And of course, frontline workers — many of who are hourly employees, and often doing much (if not all) of their work on their feet and without a desk — are principally connected through smartphones, and will now be relying on these features, as well as the baseline communications and coordination functionality of Teams. Microsoft says deskless employees make up to 80% of all workers: 2.6 billion globally.
Frontline workers operate in the most discontinuous work context. In fact, they are continuously discontinuous:
- The frontline may not learn until almost the last minute what shifts they will be working, who else will be on their shift, and who will be their manager.
- Along with uncertainty in the larger sense — the economy, competition in the market, precarity in their personal lives — the frontline lack continuity at the organizational level: who will be their teammates on the job?
- Other sorts of workers may experience certain levels of discontinuity — they do not have control of who they work with from project to project, for example — but the frequency of staff changes is not a day-to-day issue, which is the norm for a retail clerk, or a picker in an Amazon warehouse.
There is a great deal of evidence that innovation can be vastly improved by creating a learning engine at the edge of the organization, where the customers are, where operational challenges are the greatest, and where innovations can have the biggest impact.
This is not at all the same as training the frontline to ‘do their jobs better’, which is a top-down command-and-control approach to these ideas. We are talking about the organization as a whole learning because of the experience and experiments of the frontline.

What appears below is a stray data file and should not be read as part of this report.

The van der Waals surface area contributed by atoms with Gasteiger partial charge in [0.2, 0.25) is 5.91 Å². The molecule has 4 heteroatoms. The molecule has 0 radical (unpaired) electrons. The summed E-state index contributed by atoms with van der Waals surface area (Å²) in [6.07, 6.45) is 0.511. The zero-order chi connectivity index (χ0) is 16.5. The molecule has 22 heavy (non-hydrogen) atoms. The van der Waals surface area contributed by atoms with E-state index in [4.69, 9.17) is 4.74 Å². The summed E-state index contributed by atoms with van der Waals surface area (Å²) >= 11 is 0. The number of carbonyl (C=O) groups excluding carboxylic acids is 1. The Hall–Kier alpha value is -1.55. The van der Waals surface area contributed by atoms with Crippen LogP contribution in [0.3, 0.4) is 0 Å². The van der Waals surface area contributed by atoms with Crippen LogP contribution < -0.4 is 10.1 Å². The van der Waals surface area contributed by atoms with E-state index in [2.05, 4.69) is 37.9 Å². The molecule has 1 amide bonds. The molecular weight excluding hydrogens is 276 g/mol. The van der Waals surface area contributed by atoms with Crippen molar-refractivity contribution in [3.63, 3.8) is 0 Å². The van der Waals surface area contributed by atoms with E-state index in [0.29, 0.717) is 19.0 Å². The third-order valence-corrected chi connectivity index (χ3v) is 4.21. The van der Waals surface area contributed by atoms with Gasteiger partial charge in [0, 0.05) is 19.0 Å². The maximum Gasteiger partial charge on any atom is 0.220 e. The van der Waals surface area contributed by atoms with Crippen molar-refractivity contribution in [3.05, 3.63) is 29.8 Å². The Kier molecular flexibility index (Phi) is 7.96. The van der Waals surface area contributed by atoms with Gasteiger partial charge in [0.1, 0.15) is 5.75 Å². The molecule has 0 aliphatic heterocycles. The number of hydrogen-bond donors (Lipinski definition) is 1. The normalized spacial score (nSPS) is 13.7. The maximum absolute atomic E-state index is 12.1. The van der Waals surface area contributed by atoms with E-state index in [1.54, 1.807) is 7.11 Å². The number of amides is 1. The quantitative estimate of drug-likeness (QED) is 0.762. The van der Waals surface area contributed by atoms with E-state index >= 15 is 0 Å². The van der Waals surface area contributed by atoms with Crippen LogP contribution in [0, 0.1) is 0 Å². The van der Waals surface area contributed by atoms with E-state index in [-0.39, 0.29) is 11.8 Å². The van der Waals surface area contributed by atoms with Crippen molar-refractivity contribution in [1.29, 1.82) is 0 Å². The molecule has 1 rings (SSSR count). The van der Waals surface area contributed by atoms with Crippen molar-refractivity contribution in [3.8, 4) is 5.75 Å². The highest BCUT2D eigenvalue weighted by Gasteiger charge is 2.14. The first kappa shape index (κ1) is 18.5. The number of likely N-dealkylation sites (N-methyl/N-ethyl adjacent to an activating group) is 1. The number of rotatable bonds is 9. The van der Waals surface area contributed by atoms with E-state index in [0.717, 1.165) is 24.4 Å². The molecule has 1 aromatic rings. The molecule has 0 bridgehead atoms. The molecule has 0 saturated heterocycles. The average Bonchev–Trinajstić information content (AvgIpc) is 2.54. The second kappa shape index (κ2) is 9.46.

However, the inherent discontinuities of frontline work — as many organizations approach it — means the learning engine might never be built, and the company is squandering an opportunity to improve customer experience or other aspects of frontline work.
Here are a few key questions for frontline management:
- How can the company institute communications to gain as much insight as possible from the frontline, and specifically not just analytics, metrics, and data?
- How can tools like Microsoft Teams help the frontline learn from each other?
- How can the frontline test new approaches to customer experience, or new ways to deliver value?
- How can systems, management, and organizational culture converge on better frontline worker experience, and by extension, better customer experience?
I have one major suggestion: to the extent possible, management should work to decrease the discontinuity of frontline work. This means setting schedules as far in advance as possible, for example, and allowing workers a greater say in who they work with and for.
A true learning engine requires workers to be oriented toward the activities of learning, over and above providing value to the customer. To be able to add that additional margin of attention, and to draw value out of it for the business to learn and grow, will require a major head shift in both management and the frontline workers.
We are living in a 3D world, but we can work to thrive in it, and not just survive.
Originally published at https://stoweboyd.com.